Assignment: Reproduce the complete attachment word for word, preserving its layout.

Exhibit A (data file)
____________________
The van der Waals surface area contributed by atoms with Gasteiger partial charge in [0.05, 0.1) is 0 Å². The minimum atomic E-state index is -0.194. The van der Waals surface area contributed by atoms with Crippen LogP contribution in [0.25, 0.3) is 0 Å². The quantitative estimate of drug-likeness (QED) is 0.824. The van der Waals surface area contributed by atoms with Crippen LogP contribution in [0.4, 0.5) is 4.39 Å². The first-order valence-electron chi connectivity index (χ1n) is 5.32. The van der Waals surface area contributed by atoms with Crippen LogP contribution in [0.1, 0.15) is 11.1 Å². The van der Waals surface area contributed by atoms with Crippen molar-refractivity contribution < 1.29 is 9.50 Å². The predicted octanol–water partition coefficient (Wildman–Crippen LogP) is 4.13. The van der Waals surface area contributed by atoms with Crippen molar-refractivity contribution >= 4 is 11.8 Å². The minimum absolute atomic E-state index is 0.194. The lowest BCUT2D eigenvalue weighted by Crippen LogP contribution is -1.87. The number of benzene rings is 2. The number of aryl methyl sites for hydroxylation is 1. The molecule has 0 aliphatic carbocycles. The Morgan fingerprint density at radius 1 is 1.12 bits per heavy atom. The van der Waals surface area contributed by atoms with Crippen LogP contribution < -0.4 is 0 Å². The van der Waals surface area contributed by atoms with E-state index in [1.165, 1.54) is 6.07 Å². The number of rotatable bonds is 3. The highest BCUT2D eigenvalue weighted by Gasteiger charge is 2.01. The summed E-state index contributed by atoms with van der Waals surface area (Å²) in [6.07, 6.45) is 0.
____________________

The van der Waals surface area contributed by atoms with Gasteiger partial charge in [0.05, 0.1) is 0 Å². The minimum atomic E-state index is -0.194. The van der Waals surface area contributed by atoms with Crippen LogP contribution in [0.25, 0.3) is 0 Å². The quantitative estimate of drug-likeness (QED) is 0.824. The van der Waals surface area contributed by atoms with Crippen LogP contribution in [0.4, 0.5) is 4.39 Å². The first-order valence-electron chi connectivity index (χ1n) is 5.32. The van der Waals surface area contributed by atoms with Crippen LogP contribution in [0.1, 0.15) is 11.1 Å². The van der Waals surface area contributed by atoms with Crippen molar-refractivity contribution < 1.29 is 9.50 Å². The predicted octanol–water partition coefficient (Wildman–Crippen LogP) is 4.13. The van der Waals surface area contributed by atoms with Crippen molar-refractivity contribution >= 4 is 11.8 Å². The minimum absolute atomic E-state index is 0.194. The lowest BCUT2D eigenvalue weighted by Crippen LogP contribution is -1.87. The number of benzene rings is 2. The number of aryl methyl sites for hydroxylation is 1. The molecule has 0 aliphatic carbocycles. The Morgan fingerprint density at radius 1 is 1.12 bits per heavy atom. The van der Waals surface area contributed by atoms with Crippen LogP contribution < -0.4 is 0 Å². The van der Waals surface area contributed by atoms with E-state index in [1.165, 1.54) is 6.07 Å². The number of rotatable bonds is 3. The highest BCUT2D eigenvalue weighted by Gasteiger charge is 2.01. The summed E-state index contributed by atoms with van der Waals surface area (Å²) in [6.07, 6.45) is 0.